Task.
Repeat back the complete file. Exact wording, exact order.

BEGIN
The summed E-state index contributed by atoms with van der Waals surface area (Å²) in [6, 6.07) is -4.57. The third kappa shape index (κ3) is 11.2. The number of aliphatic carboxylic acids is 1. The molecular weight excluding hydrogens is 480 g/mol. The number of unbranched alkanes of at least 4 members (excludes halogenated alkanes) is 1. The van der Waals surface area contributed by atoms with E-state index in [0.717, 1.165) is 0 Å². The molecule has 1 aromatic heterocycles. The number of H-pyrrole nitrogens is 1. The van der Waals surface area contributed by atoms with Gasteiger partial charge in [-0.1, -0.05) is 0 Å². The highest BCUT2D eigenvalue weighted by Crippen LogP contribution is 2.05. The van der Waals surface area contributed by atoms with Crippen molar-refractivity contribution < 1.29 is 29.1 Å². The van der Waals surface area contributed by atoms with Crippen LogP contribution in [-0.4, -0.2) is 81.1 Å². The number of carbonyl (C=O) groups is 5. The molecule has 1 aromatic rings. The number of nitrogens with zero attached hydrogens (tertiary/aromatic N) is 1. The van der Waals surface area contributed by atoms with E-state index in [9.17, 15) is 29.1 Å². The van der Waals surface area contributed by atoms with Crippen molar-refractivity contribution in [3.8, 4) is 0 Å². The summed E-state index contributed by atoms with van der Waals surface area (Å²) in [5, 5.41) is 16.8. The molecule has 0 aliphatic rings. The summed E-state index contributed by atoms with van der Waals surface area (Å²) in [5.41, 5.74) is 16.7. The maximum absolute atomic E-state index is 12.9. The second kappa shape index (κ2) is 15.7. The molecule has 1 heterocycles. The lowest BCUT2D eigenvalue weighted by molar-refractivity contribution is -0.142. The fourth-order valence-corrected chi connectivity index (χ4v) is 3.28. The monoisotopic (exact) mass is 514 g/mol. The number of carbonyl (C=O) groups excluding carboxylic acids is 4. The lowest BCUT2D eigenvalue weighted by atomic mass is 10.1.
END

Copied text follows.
The summed E-state index contributed by atoms with van der Waals surface area (Å²) in [6, 6.07) is -4.57. The third kappa shape index (κ3) is 11.2. The number of aliphatic carboxylic acids is 1. The molecular weight excluding hydrogens is 480 g/mol. The number of unbranched alkanes of at least 4 members (excludes halogenated alkanes) is 1. The van der Waals surface area contributed by atoms with E-state index in [0.717, 1.165) is 0 Å². The molecule has 1 aromatic heterocycles. The number of H-pyrrole nitrogens is 1. The van der Waals surface area contributed by atoms with Gasteiger partial charge in [-0.1, -0.05) is 0 Å². The highest BCUT2D eigenvalue weighted by Crippen LogP contribution is 2.05. The van der Waals surface area contributed by atoms with Crippen molar-refractivity contribution < 1.29 is 29.1 Å². The van der Waals surface area contributed by atoms with Crippen LogP contribution in [-0.4, -0.2) is 81.1 Å². The number of carbonyl (C=O) groups is 5. The molecule has 1 aromatic rings. The number of nitrogens with zero attached hydrogens (tertiary/aromatic N) is 1. The van der Waals surface area contributed by atoms with E-state index in [9.17, 15) is 29.1 Å². The van der Waals surface area contributed by atoms with Crippen molar-refractivity contribution in [3.8, 4) is 0 Å². The summed E-state index contributed by atoms with van der Waals surface area (Å²) in [5, 5.41) is 16.8. The molecule has 0 aliphatic rings. The summed E-state index contributed by atoms with van der Waals surface area (Å²) in [5.41, 5.74) is 16.7. The maximum absolute atomic E-state index is 12.9. The second kappa shape index (κ2) is 15.7. The molecule has 1 heterocycles. The lowest BCUT2D eigenvalue weighted by molar-refractivity contribution is -0.142. The fourth-order valence-corrected chi connectivity index (χ4v) is 3.28. The monoisotopic (exact) mass is 514 g/mol. The number of carbonyl (C=O) groups excluding carboxylic acids is 4. The lowest BCUT2D eigenvalue weighted by atomic mass is 10.1.